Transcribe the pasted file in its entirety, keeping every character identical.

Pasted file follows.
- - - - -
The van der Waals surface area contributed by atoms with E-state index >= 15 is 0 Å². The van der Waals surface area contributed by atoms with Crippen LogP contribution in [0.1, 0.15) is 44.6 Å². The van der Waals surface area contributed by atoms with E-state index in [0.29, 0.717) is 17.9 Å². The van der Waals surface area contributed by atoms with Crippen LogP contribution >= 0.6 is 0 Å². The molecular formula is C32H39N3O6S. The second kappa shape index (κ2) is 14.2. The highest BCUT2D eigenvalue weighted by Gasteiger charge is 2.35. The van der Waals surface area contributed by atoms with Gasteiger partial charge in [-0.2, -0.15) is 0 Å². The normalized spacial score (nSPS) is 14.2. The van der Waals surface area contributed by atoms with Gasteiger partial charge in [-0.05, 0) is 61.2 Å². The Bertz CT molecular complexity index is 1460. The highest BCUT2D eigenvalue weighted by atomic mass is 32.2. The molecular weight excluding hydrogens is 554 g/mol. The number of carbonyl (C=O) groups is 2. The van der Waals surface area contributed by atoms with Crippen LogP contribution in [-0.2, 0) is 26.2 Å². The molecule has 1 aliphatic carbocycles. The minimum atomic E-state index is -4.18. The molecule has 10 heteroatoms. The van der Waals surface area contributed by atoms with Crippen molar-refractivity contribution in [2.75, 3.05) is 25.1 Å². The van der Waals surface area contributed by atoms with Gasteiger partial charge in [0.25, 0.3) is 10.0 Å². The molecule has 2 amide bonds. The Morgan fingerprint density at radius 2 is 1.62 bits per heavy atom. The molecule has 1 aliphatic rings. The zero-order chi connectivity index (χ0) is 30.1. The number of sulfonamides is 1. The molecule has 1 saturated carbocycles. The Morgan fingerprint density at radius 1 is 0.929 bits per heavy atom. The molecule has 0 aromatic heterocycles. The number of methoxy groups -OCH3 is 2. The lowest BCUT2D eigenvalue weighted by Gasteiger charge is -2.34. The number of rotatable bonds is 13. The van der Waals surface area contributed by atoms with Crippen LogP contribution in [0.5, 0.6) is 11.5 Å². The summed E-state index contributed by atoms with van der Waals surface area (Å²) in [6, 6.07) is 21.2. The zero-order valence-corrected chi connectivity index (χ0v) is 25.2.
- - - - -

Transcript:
The van der Waals surface area contributed by atoms with E-state index >= 15 is 0 Å². The van der Waals surface area contributed by atoms with Crippen LogP contribution in [0.1, 0.15) is 44.6 Å². The van der Waals surface area contributed by atoms with E-state index in [0.29, 0.717) is 17.9 Å². The van der Waals surface area contributed by atoms with Crippen LogP contribution >= 0.6 is 0 Å². The molecular formula is C32H39N3O6S. The second kappa shape index (κ2) is 14.2. The highest BCUT2D eigenvalue weighted by Gasteiger charge is 2.35. The van der Waals surface area contributed by atoms with Gasteiger partial charge in [-0.2, -0.15) is 0 Å². The normalized spacial score (nSPS) is 14.2. The van der Waals surface area contributed by atoms with Gasteiger partial charge in [-0.05, 0) is 61.2 Å². The Bertz CT molecular complexity index is 1460. The highest BCUT2D eigenvalue weighted by atomic mass is 32.2. The molecular weight excluding hydrogens is 554 g/mol. The number of carbonyl (C=O) groups is 2. The van der Waals surface area contributed by atoms with Crippen LogP contribution in [-0.2, 0) is 26.2 Å². The molecule has 1 aliphatic carbocycles. The minimum atomic E-state index is -4.18. The molecule has 10 heteroatoms. The van der Waals surface area contributed by atoms with Crippen molar-refractivity contribution in [2.75, 3.05) is 25.1 Å². The van der Waals surface area contributed by atoms with Gasteiger partial charge in [0.25, 0.3) is 10.0 Å². The molecule has 2 amide bonds. The Morgan fingerprint density at radius 2 is 1.62 bits per heavy atom. The molecule has 1 aliphatic rings. The zero-order chi connectivity index (χ0) is 30.1. The number of sulfonamides is 1. The molecule has 1 saturated carbocycles. The Morgan fingerprint density at radius 1 is 0.929 bits per heavy atom. The molecule has 0 aromatic heterocycles. The number of methoxy groups -OCH3 is 2. The lowest BCUT2D eigenvalue weighted by Gasteiger charge is -2.34. The number of rotatable bonds is 13. The van der Waals surface area contributed by atoms with Crippen LogP contribution in [0.5, 0.6) is 11.5 Å². The summed E-state index contributed by atoms with van der Waals surface area (Å²) in [6, 6.07) is 21.2. The zero-order valence-corrected chi connectivity index (χ0v) is 25.2.